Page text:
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Religious Leaders Celebrate Earth Day
Address Climate Change

Washington, D.C. (April 17, 2006) Four leaders representing a wide spectrum of religious faiths will discuss the importance of taking action to address global warming at an Earth Day Network (EDN) live internet chat on Friday, April 21, 3-5 p.m. EDT.

Religious Response to Climate Change is the second of two live web-casts which will help launch EDN’s new Earth Day Television. The panel discussion, co-hosted by Interfaith Power and Light, will highlight the views of various faiths as religious communities become increasingly more vocal and active on the issue of climate change.

"Global warming is the greatest moral issue of our time. It threatens all of life and thus people of faith must answer the call to environmental stewardship for the sake of all who live on this earth," said The Rev. Sally Bingham, executive director of The Regeneration Project and the Interfaith Power & Light campaign. "We must contribute to the solutions in order to secure a healthy future for our children. Practical solutions to climate change are available and we need to begin implementing them. It is immoral not to do so."

The religious panel includes Rev. Richard Cizik, National Association of Evangelicals; Rev. Alida M. DeCoster, Unitarian Universalist Association Washington Office; Rabbi Daniel Swartz, Coordinator for Greater Washington Interfaith Power and Light; and Imam Yahya Hendi, Muslim chaplain at Georgetown University.

“Accepting the scientific validity of climate change is a 'threshold issue' for the evangelical movement, which indicates a willingness to overcome historic suspicions about environmental science,” said panelist Rev. Richard Cizik of the National Association of Evangelicals. “But that is exactly what's necessary in order to not only understand what's occurring to this planet but to be part of the solution. Those who reject such a role for our [evangelical] movement risk a lot, namely, to be on the wrong side of history."

Panelist Imam Yahya Hendi, muslim chaplain at Georgetown University, agrees and added. “Acts of worship involve respect and sincerity towards others, and humility to our Lord, however, we are neglecting a vital component of our lives that we must begin to recognize: care for our home and silent nurturer, the Earth.”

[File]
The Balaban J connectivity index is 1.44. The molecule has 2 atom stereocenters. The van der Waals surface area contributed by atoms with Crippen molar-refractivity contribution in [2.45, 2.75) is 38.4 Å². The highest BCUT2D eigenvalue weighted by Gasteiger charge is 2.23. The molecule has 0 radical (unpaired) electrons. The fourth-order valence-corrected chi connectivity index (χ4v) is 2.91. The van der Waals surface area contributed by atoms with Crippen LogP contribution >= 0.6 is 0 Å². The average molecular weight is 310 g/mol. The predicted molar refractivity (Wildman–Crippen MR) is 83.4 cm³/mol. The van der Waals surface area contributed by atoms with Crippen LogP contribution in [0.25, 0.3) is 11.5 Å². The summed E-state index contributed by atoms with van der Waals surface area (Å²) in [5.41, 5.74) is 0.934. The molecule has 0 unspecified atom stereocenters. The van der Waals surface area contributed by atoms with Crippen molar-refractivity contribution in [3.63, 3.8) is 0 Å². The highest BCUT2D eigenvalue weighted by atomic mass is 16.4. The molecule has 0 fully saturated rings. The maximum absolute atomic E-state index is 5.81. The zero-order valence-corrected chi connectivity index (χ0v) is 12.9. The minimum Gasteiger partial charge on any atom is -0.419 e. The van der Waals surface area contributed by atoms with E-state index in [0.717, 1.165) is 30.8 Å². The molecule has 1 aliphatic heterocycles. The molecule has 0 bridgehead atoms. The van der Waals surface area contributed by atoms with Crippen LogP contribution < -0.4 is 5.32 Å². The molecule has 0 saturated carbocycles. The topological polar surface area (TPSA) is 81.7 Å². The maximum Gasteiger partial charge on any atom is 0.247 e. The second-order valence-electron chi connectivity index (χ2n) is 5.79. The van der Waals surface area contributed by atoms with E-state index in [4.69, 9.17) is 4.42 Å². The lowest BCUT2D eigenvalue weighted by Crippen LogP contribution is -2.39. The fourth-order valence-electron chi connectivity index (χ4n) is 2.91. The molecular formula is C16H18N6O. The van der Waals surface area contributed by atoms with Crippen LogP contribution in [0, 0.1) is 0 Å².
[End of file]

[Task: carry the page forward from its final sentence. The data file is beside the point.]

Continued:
Panelist Rev. Alida DeCoster notes that Unitarian Universalists have drafted statements about the potential dangers of greenhouse gases since 1977. “The 2006 draft ‘Statement of Conscience’ of the Universalist Association states that the Earth is our home and Unitarian Universalists are called to defer to a balance between our individual needs and those of all other organisms,” said DeCoster. “Spiritual growth leads us to a broader identification with all of life, so that we recognize more and more that damage to any part of the ecosystem affects the whole.”

Religious Response to Climate Change will be directly in response to climate change issues raised during a scientific panel discussion from 1-3p.m. EDT at the same location, the AARP Broadcast Center, 601 E Street, NW, Washington, DC. Both panel discussions will be featured live on Earth Day Television, as part of Earth Day Network’s new Climate Change Solutions campaign.

EDN is also encouraging churches, synagogues and other institutions of faith to address climate change in their sermons and addresses on Sunday, April 23rd, immediately following Earth Day. EDN has prepared Religious Earth Day in a Box, which is all the information you need to organize your own event, get involved, and help combat climate change. www.earthday.net/resources/2006materials/EarthDay-in-a-Box.pdf

About Earth Day Network:

Earth Day Network was founded by the organizers of the first Earth Day in 1970 and promotes environmental citizenship and year round progressive action worldwide. Earth Day Network’s global network reaches more than 12,000 organizations in 174 countries. Earth Day is celebrated by more than half a billion people each year making it the largest secular holiday in the world. April 22, 2006 marks the 36th anniversary of Earth Day.

About The Regeneration Project/Interfaith Power and Light The mission of The Regeneration Project is to deepen the connection between ecology and faith. Our Interfaith Power and Light campaign is mobilizing a religious response to global warming in congregations by promoting renewable energy, energy efficiency and conservation. Interfaith Power and Light affiliates currently work in 18 states and Greater Washington DC. More information is available at the organization's website: www.TheRegenerationProject.org

Charles Henderson

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The Rev. Charles P. Henderson is a Presbyterian minister and author of Faith, Science and the Future, published in 1994 by CrossCurrents Press. He is also the author of God and Science (John Knox / Westminster, 1986) which he is now rewriting to incorporate more recent developments in the conversation taking place between scientists and theologians. He has also written widely for such publications as The New York Times, The Nation, Commonweal, The Christian Century and others.

For further information about Charles Henderson.